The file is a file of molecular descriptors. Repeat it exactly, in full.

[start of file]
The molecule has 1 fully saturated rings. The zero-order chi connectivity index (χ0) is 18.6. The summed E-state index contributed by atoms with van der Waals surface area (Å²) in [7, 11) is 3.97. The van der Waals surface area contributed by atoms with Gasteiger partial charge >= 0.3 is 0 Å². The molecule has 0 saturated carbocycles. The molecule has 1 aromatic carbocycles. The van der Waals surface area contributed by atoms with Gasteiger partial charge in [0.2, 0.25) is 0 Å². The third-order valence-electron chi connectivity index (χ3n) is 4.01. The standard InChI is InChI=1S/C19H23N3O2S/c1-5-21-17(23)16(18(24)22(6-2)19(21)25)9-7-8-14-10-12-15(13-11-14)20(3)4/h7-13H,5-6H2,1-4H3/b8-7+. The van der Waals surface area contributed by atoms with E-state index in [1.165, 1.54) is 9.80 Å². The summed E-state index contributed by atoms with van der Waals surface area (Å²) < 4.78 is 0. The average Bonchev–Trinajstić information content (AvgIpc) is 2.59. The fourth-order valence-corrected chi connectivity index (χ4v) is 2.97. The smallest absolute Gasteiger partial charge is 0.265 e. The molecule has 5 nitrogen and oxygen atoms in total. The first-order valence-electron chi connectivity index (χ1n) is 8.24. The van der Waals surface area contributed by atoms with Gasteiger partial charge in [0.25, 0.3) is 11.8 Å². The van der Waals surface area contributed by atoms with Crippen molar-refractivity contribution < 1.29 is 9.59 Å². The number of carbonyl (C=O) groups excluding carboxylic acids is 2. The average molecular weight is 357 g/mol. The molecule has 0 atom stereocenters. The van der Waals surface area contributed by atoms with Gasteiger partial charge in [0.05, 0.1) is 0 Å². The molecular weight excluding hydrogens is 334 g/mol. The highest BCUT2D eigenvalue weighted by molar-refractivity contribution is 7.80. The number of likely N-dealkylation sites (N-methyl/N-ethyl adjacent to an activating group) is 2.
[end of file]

The molecule has 1 fully saturated rings. The zero-order chi connectivity index (χ0) is 18.6. The summed E-state index contributed by atoms with van der Waals surface area (Å²) in [7, 11) is 3.97. The van der Waals surface area contributed by atoms with Gasteiger partial charge >= 0.3 is 0 Å². The molecule has 0 saturated carbocycles. The molecule has 1 aromatic carbocycles. The van der Waals surface area contributed by atoms with Gasteiger partial charge in [0.2, 0.25) is 0 Å². The third-order valence-electron chi connectivity index (χ3n) is 4.01. The standard InChI is InChI=1S/C19H23N3O2S/c1-5-21-17(23)16(18(24)22(6-2)19(21)25)9-7-8-14-10-12-15(13-11-14)20(3)4/h7-13H,5-6H2,1-4H3/b8-7+. The van der Waals surface area contributed by atoms with E-state index in [1.165, 1.54) is 9.80 Å². The summed E-state index contributed by atoms with van der Waals surface area (Å²) < 4.78 is 0. The average Bonchev–Trinajstić information content (AvgIpc) is 2.59. The fourth-order valence-corrected chi connectivity index (χ4v) is 2.97. The smallest absolute Gasteiger partial charge is 0.265 e. The molecule has 5 nitrogen and oxygen atoms in total. The first-order valence-electron chi connectivity index (χ1n) is 8.24. The van der Waals surface area contributed by atoms with Gasteiger partial charge in [0.25, 0.3) is 11.8 Å². The van der Waals surface area contributed by atoms with Crippen molar-refractivity contribution < 1.29 is 9.59 Å². The number of carbonyl (C=O) groups excluding carboxylic acids is 2. The average molecular weight is 357 g/mol. The molecule has 0 atom stereocenters. The van der Waals surface area contributed by atoms with Gasteiger partial charge in [0.05, 0.1) is 0 Å². The molecular weight excluding hydrogens is 334 g/mol. The highest BCUT2D eigenvalue weighted by molar-refractivity contribution is 7.80. The number of likely N-dealkylation sites (N-methyl/N-ethyl adjacent to an activating group) is 2.